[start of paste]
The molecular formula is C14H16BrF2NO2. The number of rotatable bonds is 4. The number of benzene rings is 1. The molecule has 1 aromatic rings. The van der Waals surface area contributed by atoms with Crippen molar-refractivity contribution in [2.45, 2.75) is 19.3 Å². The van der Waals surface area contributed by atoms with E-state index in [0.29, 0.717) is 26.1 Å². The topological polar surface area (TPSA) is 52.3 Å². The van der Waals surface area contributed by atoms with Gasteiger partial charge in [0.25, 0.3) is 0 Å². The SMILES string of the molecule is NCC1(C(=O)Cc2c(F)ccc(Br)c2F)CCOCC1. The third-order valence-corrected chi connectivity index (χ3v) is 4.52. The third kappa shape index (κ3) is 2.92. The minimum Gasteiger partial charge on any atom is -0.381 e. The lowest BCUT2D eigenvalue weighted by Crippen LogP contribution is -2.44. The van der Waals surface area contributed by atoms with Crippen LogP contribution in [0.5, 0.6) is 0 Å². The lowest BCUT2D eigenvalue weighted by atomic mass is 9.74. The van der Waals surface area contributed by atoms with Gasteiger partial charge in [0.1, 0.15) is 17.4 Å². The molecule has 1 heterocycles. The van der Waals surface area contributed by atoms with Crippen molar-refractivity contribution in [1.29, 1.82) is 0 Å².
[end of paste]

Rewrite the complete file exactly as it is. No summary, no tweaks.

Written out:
The molecular formula is C14H16BrF2NO2. The number of rotatable bonds is 4. The number of benzene rings is 1. The molecule has 1 aromatic rings. The van der Waals surface area contributed by atoms with Crippen molar-refractivity contribution in [2.45, 2.75) is 19.3 Å². The van der Waals surface area contributed by atoms with E-state index in [0.29, 0.717) is 26.1 Å². The topological polar surface area (TPSA) is 52.3 Å². The van der Waals surface area contributed by atoms with Gasteiger partial charge in [0.25, 0.3) is 0 Å². The SMILES string of the molecule is NCC1(C(=O)Cc2c(F)ccc(Br)c2F)CCOCC1. The third-order valence-corrected chi connectivity index (χ3v) is 4.52. The third kappa shape index (κ3) is 2.92. The minimum Gasteiger partial charge on any atom is -0.381 e. The lowest BCUT2D eigenvalue weighted by Crippen LogP contribution is -2.44. The van der Waals surface area contributed by atoms with Crippen LogP contribution in [0.5, 0.6) is 0 Å². The lowest BCUT2D eigenvalue weighted by atomic mass is 9.74. The van der Waals surface area contributed by atoms with Gasteiger partial charge in [0.1, 0.15) is 17.4 Å². The molecule has 1 heterocycles. The van der Waals surface area contributed by atoms with Crippen molar-refractivity contribution in [1.29, 1.82) is 0 Å².